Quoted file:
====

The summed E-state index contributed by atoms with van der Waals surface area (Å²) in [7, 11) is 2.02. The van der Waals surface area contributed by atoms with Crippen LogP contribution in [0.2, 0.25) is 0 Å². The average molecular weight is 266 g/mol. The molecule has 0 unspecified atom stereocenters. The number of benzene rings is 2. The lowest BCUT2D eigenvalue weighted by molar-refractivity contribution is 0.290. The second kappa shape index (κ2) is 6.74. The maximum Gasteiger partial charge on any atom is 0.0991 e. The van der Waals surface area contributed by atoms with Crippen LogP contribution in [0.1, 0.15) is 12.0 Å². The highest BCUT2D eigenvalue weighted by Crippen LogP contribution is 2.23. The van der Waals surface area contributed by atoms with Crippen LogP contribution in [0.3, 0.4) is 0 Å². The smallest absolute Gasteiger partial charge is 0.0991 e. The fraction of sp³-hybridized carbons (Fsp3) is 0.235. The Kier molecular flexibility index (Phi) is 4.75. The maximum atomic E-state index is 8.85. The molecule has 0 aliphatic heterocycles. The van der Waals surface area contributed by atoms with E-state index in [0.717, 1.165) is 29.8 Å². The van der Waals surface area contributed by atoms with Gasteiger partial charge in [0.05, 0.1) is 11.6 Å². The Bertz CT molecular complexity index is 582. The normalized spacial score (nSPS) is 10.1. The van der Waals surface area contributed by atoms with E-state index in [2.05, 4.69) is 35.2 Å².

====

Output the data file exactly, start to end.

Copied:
The summed E-state index contributed by atoms with van der Waals surface area (Å²) in [7, 11) is 2.02. The van der Waals surface area contributed by atoms with Crippen LogP contribution in [0.2, 0.25) is 0 Å². The average molecular weight is 266 g/mol. The molecule has 0 unspecified atom stereocenters. The number of benzene rings is 2. The lowest BCUT2D eigenvalue weighted by molar-refractivity contribution is 0.290. The second kappa shape index (κ2) is 6.74. The maximum Gasteiger partial charge on any atom is 0.0991 e. The van der Waals surface area contributed by atoms with Crippen LogP contribution in [0.1, 0.15) is 12.0 Å². The highest BCUT2D eigenvalue weighted by Crippen LogP contribution is 2.23. The van der Waals surface area contributed by atoms with Crippen LogP contribution in [0.3, 0.4) is 0 Å². The smallest absolute Gasteiger partial charge is 0.0991 e. The fraction of sp³-hybridized carbons (Fsp3) is 0.235. The Kier molecular flexibility index (Phi) is 4.75. The maximum atomic E-state index is 8.85. The molecule has 0 aliphatic heterocycles. The van der Waals surface area contributed by atoms with E-state index in [0.717, 1.165) is 29.8 Å². The van der Waals surface area contributed by atoms with Gasteiger partial charge in [0.05, 0.1) is 11.6 Å². The Bertz CT molecular complexity index is 582. The normalized spacial score (nSPS) is 10.1. The van der Waals surface area contributed by atoms with E-state index in [2.05, 4.69) is 35.2 Å².